Sunday Sleepwalking

Ever have one of those days without energy?

Got up, came downstairs, sat down, woke up three hours later. We’re not the Lone Ranger in this. Plaintiff II meant to attend a newly ordained priest’s first sermon, and arrived in time for the applause. He who slept through services in a plush recliner will not be the first to cast a stone, and the padre apparently thought it was funny.

In our defense that is a very comfortable chair. In fact, we hear it calling, and the calls will probably overwhelm us after lunch.

Yesterday was 86 degrees out, and we did some yard and lawn and airplane work, and bought a tool box at a neighbor’s yard sale, and got somewhat cooked with all of it. Today it’s in the low fifties, cloudy, with a fresh breeze. Bicycle wasn’t fun.

The tool box was a large double-stack Craftsman Pro box with a lot of Snap-On and Mac tools, and a story. Our neighbors are retiring to Florida. He is not a mechanic; his son was, a motorcycle mechanic. (There are some oddball Harley tools in the box, we think). After the son perished in a bike accident, the box of tools sat, until it was time to move. He put a reasonable price on the toolbox. We didn’t bargain (unusual for us, cheapskate New Englanders).

There is nothing of interest in the lawn work, except that we’re playing with a manual reel mower. It can’t cut any high grass, but seems like a great workout once the power mower gets us ahead of things. It’s silent and very neighborly.

Finally, the airplane. What we thought was a couple of nights’ work assembling the flaperons turned out to be more work than we expected (or that the plans let on). Flaperons are control surfaces on the trailing edge of a wing that serve as both ailerons (lateral control surfaces that roll the aircraft around its longitudinal axis) and as flaps (surfaces that change the effective camber of the wing, providing increased lift, and a steeper ascent and descent, at low airspeeds). All airplanes since about 1914 have ailerons, which were Glen Curtiss’s clever end run around the Wright Brothers’ patent on wing-warping; all airplanes that cruise at 100 knots or more have flaps (and many slower ones do, also). Combining the flap and the aileron lowers part count and empty weight (these are good things), and trades off a little control-system complexity for increased structural simplicity.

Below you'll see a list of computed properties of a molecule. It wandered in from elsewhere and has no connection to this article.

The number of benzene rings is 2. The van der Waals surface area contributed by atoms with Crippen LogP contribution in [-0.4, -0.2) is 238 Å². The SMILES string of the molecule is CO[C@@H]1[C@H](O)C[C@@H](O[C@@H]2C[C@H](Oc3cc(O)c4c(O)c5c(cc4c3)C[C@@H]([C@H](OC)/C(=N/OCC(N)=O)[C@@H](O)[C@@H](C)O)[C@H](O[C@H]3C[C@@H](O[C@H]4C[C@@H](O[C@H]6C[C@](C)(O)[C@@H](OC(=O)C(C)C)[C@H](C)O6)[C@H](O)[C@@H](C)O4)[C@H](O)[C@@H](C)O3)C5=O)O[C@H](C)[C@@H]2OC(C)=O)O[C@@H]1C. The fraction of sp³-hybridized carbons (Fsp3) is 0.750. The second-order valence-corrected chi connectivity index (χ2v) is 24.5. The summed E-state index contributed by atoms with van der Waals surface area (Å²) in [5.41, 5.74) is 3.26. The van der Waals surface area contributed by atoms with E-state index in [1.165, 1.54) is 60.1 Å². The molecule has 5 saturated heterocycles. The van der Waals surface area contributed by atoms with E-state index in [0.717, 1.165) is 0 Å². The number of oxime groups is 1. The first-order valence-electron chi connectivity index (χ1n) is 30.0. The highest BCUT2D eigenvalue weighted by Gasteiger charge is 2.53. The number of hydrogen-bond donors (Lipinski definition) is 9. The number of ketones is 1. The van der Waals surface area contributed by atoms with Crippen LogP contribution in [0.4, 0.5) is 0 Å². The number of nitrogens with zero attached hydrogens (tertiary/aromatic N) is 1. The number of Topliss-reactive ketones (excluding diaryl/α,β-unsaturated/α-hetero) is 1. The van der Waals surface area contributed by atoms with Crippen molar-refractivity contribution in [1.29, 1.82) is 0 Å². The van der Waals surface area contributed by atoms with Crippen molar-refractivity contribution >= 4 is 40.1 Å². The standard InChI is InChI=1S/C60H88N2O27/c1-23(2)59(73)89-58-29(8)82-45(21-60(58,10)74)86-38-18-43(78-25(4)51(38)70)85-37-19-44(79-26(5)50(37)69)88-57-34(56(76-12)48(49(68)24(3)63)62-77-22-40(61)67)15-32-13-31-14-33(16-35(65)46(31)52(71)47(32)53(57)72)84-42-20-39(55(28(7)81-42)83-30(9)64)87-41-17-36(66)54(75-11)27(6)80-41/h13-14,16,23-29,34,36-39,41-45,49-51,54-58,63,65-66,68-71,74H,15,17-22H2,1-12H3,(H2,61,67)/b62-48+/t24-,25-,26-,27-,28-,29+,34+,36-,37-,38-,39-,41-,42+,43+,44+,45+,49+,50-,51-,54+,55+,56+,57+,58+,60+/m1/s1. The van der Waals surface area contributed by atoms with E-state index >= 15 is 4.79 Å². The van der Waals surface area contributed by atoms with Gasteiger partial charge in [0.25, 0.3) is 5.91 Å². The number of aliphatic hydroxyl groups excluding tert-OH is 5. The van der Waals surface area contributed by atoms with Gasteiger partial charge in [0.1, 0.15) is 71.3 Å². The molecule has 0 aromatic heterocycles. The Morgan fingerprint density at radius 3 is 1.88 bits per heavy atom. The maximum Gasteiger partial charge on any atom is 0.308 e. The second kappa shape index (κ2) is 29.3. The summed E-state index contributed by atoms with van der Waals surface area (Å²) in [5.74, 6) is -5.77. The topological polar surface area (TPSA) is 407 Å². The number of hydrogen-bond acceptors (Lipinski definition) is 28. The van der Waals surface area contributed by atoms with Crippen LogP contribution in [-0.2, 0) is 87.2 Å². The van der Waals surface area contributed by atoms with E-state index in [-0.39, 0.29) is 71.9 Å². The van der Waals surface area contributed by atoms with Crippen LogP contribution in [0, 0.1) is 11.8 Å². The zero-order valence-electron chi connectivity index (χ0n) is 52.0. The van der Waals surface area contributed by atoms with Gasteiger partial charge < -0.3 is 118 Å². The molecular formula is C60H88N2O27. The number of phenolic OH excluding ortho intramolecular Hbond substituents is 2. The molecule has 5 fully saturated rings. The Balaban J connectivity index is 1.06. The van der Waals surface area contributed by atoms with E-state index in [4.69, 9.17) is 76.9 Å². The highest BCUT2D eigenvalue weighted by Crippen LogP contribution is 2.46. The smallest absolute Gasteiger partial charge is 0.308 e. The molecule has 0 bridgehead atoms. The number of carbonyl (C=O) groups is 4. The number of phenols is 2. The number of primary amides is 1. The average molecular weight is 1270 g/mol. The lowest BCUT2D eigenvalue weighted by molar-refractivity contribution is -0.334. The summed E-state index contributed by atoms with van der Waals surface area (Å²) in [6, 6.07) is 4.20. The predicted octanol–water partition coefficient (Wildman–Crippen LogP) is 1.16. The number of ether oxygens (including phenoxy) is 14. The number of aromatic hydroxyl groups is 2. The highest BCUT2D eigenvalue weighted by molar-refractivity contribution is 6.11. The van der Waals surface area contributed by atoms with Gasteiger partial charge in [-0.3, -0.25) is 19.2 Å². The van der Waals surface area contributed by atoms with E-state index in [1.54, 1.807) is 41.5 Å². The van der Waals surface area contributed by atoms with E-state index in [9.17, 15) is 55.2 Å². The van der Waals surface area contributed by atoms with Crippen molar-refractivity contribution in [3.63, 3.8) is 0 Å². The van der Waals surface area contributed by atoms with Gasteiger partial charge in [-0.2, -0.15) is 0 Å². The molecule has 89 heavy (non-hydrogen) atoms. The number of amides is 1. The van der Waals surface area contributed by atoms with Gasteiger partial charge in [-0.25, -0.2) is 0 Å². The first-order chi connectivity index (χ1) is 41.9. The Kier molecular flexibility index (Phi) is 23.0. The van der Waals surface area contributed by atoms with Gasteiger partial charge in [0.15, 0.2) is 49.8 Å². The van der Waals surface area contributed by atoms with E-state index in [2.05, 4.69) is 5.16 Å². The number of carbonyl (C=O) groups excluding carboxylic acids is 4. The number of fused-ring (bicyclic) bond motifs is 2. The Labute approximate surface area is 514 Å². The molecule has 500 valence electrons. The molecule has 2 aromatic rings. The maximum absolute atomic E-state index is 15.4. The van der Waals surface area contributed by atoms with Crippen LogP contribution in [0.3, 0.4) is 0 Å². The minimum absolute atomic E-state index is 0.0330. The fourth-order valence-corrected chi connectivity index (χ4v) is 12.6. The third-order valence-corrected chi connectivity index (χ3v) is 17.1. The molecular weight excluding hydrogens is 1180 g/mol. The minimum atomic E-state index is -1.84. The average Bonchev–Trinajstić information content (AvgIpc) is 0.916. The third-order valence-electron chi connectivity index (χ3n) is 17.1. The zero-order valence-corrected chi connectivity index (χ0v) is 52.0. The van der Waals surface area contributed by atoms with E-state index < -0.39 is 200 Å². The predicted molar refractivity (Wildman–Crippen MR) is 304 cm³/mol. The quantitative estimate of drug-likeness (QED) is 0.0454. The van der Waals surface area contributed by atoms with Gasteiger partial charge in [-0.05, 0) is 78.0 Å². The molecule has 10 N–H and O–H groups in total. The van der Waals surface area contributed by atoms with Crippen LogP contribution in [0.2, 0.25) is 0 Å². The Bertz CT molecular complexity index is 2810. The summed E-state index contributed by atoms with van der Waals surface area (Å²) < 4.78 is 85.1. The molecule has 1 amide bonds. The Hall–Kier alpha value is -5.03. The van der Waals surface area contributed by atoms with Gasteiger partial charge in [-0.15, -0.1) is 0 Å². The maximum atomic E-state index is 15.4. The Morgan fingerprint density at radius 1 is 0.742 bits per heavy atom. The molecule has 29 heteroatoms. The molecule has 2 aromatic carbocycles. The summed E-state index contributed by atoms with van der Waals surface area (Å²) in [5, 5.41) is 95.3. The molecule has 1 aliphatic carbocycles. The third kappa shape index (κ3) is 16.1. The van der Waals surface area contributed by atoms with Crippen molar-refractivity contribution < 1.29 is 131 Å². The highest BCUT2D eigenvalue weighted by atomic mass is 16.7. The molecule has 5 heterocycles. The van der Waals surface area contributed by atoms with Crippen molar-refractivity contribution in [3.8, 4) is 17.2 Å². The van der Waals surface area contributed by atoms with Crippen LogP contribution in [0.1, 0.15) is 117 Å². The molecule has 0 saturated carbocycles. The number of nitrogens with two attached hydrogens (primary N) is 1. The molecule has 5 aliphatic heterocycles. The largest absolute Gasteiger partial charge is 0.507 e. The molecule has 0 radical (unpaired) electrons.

By and large, the parts fit extremely well. We are impressed and more with the quality of the Van’s RV-12 kit. We have encountered exactly one place where we believe the kit could be improved, one place (well, several places relating to the same thing) where the plans are a little off, and, we think, about four places where we had to refer to the builder forum at Van’s Air Force. (In addition to that, some bracket machining that would have been trivial for us but has caused other builders of earlier kits great stress is now done for you at the factory. Gotta love Van’s). For us, the journey is the reward, but you can also buy one already built at a factory.

12 thoughts on “Sunday Sleepwalking

  1. Alan Ward

    Ah yes the ubiquitous garage sale tool box. Always a great deal, too bad it came to be available in that manner.

  2. Dave

    You may come to regret the push-reel mower… I certainly did.

    I can only mow over the same pesky blade of grass so many times before I lose it and tear it out of the ground in frustration. It was easier when our lawn was relatively small. Now that we’ve moved, I caved and got a gas mower. Whew.